The US and Canada had a staggering 73% year-over-year surge in cargo theft totaling $19 million in Q1 2022. (source: CargoNet)
Cargo theft is a game no business owner wants to play.
The average loss per incident is estimated to be around $214,104. Through Q2 2022, there have been 214 cargo theft incidents in the US. (source: SeniTech Supply Chain Intelligence Center)
Large shipments of goods by land and sea draw admiring gazes from large criminal organizations worldwide. It is considered a multi-billion dollar “industry,” and why not? The profits are massive and require relatively simple schemes.
There is a healthy market for this illegal side hustle, but intelligent, legitimate business owners can eliminate players in the cargo theft game quickly and easily. Understanding cargo theft, tactics, and a few simple ways to prevent and outsmart these criminals become child’s play.
Buckle up—let’s pretend we’re lawyers for a second. This legal definition of cargo theft is broad and full of mind-bending twists and turns.
“The criminal taking of any cargo including, but not limited to, goods, chattels, money, or baggage that constitutes, in whole or in part, a commercial shipment of freight moving in commerce, from any pipeline system, railroad car, motor truck, or other vehicle, or from any tank or storage facility, station house, platform, or depot, or from any vessel or wharf, or from any aircraft, air terminal, airport, aircraft terminal or air navigation facility, or from any intermodal container, intermodal chassis, trailer, container freight station, warehouse, freight distribution facility, or freight consolidation facility. For purposes of this definition, cargo shall be deemed as moving in commerce at all points between the point of origin and the final destination, regardless of any temporary stop while awaiting transshipment or otherwise.” (source: FBI)
Cargo theft is a type of modern-day highway robbery. It slashes profits of unassuming businesses that rely on moving goods worldwide. Honest customers unknowingly have to pay for the losses. As evidence of its magnitude, local and federal authorities devote massive resources to its prevention. The FBI has seven, yes, seven task forces for cargo theft. It’s that big of a deal.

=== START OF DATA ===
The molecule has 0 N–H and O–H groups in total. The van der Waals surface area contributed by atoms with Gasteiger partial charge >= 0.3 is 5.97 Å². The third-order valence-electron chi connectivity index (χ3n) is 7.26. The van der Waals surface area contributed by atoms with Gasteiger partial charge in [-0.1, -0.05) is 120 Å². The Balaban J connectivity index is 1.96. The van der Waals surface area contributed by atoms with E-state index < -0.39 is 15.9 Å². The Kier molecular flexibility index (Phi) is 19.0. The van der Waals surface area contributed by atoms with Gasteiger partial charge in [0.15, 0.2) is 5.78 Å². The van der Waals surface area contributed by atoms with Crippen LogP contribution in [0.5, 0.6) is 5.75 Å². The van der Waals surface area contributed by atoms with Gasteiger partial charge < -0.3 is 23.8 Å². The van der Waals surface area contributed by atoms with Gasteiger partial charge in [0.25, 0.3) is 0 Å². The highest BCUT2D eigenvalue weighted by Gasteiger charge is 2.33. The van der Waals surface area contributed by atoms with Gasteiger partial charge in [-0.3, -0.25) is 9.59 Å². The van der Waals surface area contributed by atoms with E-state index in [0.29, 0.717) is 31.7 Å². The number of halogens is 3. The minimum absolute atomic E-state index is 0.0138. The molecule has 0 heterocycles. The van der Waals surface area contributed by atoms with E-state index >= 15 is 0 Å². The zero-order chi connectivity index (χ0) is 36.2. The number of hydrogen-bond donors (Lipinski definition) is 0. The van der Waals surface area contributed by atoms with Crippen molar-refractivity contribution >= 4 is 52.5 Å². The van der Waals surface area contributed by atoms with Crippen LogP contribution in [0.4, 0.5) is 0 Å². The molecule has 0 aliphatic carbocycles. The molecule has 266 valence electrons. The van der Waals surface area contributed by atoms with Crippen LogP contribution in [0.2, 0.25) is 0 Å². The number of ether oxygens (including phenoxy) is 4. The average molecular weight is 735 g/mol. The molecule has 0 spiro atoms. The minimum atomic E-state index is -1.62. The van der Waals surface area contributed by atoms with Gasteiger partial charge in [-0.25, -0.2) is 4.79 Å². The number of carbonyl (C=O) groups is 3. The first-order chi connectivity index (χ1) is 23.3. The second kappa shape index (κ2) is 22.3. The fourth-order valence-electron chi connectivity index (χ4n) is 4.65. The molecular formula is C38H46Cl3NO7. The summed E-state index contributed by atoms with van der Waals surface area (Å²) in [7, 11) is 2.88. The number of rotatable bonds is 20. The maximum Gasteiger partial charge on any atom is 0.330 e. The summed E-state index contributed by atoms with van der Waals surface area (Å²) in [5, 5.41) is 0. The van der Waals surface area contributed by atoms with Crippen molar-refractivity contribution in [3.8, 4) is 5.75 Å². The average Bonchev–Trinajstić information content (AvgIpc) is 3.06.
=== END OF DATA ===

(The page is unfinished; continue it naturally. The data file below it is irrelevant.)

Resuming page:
Cargo theft laws include goods, possessions, money, or luggage moved on a truck, plane, train, or pipeline. But the act in and of itself is not a crime. Charges include burglary, larceny, robbery, fraud, extortion, bribery, or embezzlement. Basically, this exhausting description can be boiled down to a simple rule: don’t touch a business’s stuff that you didn’t pay for.
Sentences for those found guilty of cargo theft include a loss of driving privileges for up to one year, five to ten years in prison, and fines of up to $75,000.
Deep breath. Let’s find out how cargo theft happens.
Lock up your valuables. Straight cargo theft occurs when products are stolen from their storage site. Typical targets include truck stops, warehouses, train stops, loading and unloading docks—anywhere goods lie idle, especially during weekends.
Criminals frequently target refrigerated trucks transporting pharmaceuticals, candy, or high-value merchandise. These trucks have noticeable refrigeration units that quickly give away what they are hauling.
Like a scene out of Mission Impossible, strategic cargo theft disguises criminals as legitimate drivers, employees, or business representatives. Imposters deceive truck shippers, brokers, and carriers. Examples include identity theft, time constraint exploitation, double brokering scams, and a combination of these tactics.
How’s your sense of smell? Cargo thieves use “sniffers” to cover their tracks in technology-based cargo theft. Sniffers detect hidden GPS trackers placed in or on the cargo. Once detected, they jam-tracking signals law enforcement uses to recover the stolen goods. Thieves also confuse GPS signals by strategically choosing busy times of the day. Multiple trucks, pedestrians, or other traffic make tracing stolen goods, and the vehicle responsible for the theft more difficult to locate on camera and by GPS because of the density of trucks, people and traffic.
Cybercriminals like phishing. They use emails to install malicious programs like Trojan Horse malware. Installing viruses grants hackers access to valuable data from a company's system. The information is then used to forge invoices and delivery documentation, making it easy to pick up goods and steal them right in front of employees.
Stealing and taking cargo as it travels from place to place is now detected at higher rates than ever before. It occurs in parking lots, rest stops, stores, or pickup/drop-off sites. Despite improvements in inventory management, most thefts remain undetected until the shipment arrives at its destination. Drivers are often unaware it has taken place. Drivers are … drivers … not security officers. In these cases, police officers are hesitant to file reports because how and when the theft occurred is often unclear.
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